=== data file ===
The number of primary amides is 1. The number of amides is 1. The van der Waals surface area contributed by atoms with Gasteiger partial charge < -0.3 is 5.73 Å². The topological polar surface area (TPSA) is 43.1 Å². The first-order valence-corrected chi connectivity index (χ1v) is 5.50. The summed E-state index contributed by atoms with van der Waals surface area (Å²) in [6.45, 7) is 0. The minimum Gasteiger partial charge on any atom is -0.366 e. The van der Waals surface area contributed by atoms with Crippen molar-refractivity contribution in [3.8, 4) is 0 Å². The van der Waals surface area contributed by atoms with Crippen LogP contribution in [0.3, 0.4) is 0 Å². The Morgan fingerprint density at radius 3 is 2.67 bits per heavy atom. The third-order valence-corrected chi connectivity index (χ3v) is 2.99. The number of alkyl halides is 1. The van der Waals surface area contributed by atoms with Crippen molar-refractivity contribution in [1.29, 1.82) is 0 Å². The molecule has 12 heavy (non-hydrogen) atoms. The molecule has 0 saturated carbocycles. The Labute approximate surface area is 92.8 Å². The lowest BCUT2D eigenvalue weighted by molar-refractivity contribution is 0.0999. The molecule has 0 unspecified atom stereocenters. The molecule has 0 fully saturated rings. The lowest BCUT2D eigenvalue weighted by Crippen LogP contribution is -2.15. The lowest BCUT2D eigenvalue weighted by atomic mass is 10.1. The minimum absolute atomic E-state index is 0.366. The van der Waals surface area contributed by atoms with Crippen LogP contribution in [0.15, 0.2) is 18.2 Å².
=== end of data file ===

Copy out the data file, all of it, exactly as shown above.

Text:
The number of primary amides is 1. The number of amides is 1. The van der Waals surface area contributed by atoms with Gasteiger partial charge < -0.3 is 5.73 Å². The topological polar surface area (TPSA) is 43.1 Å². The first-order valence-corrected chi connectivity index (χ1v) is 5.50. The summed E-state index contributed by atoms with van der Waals surface area (Å²) in [6.45, 7) is 0. The minimum Gasteiger partial charge on any atom is -0.366 e. The van der Waals surface area contributed by atoms with Crippen molar-refractivity contribution in [3.8, 4) is 0 Å². The van der Waals surface area contributed by atoms with Crippen LogP contribution in [0.3, 0.4) is 0 Å². The Morgan fingerprint density at radius 3 is 2.67 bits per heavy atom. The third-order valence-corrected chi connectivity index (χ3v) is 2.99. The number of alkyl halides is 1. The van der Waals surface area contributed by atoms with Crippen molar-refractivity contribution in [1.29, 1.82) is 0 Å². The molecule has 12 heavy (non-hydrogen) atoms. The molecule has 0 saturated carbocycles. The Labute approximate surface area is 92.8 Å². The lowest BCUT2D eigenvalue weighted by molar-refractivity contribution is 0.0999. The molecule has 0 unspecified atom stereocenters. The molecule has 0 fully saturated rings. The lowest BCUT2D eigenvalue weighted by Crippen LogP contribution is -2.15. The lowest BCUT2D eigenvalue weighted by atomic mass is 10.1. The minimum absolute atomic E-state index is 0.366. The van der Waals surface area contributed by atoms with Crippen LogP contribution in [0.15, 0.2) is 18.2 Å².